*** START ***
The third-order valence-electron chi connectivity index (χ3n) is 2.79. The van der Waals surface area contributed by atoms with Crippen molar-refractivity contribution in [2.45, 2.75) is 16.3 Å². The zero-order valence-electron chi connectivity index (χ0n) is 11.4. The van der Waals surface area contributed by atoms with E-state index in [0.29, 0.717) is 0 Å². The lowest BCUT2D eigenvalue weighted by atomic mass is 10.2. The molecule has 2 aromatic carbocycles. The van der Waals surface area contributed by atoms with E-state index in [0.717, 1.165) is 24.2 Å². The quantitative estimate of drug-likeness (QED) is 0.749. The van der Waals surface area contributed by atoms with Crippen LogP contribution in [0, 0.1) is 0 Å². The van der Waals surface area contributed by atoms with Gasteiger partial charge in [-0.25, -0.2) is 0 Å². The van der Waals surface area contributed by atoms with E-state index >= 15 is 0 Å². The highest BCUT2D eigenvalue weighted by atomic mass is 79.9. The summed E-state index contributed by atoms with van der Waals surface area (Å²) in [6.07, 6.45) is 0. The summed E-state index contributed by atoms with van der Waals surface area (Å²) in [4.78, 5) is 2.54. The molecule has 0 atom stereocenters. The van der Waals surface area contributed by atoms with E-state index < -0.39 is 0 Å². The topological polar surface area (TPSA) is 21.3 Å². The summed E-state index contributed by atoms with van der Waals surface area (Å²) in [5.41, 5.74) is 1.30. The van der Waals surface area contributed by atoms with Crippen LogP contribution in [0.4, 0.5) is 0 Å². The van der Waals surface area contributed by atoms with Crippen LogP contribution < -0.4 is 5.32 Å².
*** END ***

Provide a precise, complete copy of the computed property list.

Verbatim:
The third-order valence-electron chi connectivity index (χ3n) is 2.79. The van der Waals surface area contributed by atoms with Crippen molar-refractivity contribution in [2.45, 2.75) is 16.3 Å². The zero-order valence-electron chi connectivity index (χ0n) is 11.4. The van der Waals surface area contributed by atoms with E-state index in [0.29, 0.717) is 0 Å². The lowest BCUT2D eigenvalue weighted by atomic mass is 10.2. The molecule has 2 aromatic carbocycles. The van der Waals surface area contributed by atoms with E-state index in [0.717, 1.165) is 24.2 Å². The quantitative estimate of drug-likeness (QED) is 0.749. The van der Waals surface area contributed by atoms with Crippen LogP contribution in [0, 0.1) is 0 Å². The van der Waals surface area contributed by atoms with Gasteiger partial charge in [-0.25, -0.2) is 0 Å². The van der Waals surface area contributed by atoms with E-state index >= 15 is 0 Å². The highest BCUT2D eigenvalue weighted by atomic mass is 79.9. The summed E-state index contributed by atoms with van der Waals surface area (Å²) in [6.07, 6.45) is 0. The summed E-state index contributed by atoms with van der Waals surface area (Å²) in [4.78, 5) is 2.54. The molecule has 0 atom stereocenters. The van der Waals surface area contributed by atoms with E-state index < -0.39 is 0 Å². The topological polar surface area (TPSA) is 21.3 Å². The summed E-state index contributed by atoms with van der Waals surface area (Å²) in [5.41, 5.74) is 1.30. The van der Waals surface area contributed by atoms with Crippen LogP contribution in [0.4, 0.5) is 0 Å². The van der Waals surface area contributed by atoms with Crippen LogP contribution < -0.4 is 5.32 Å².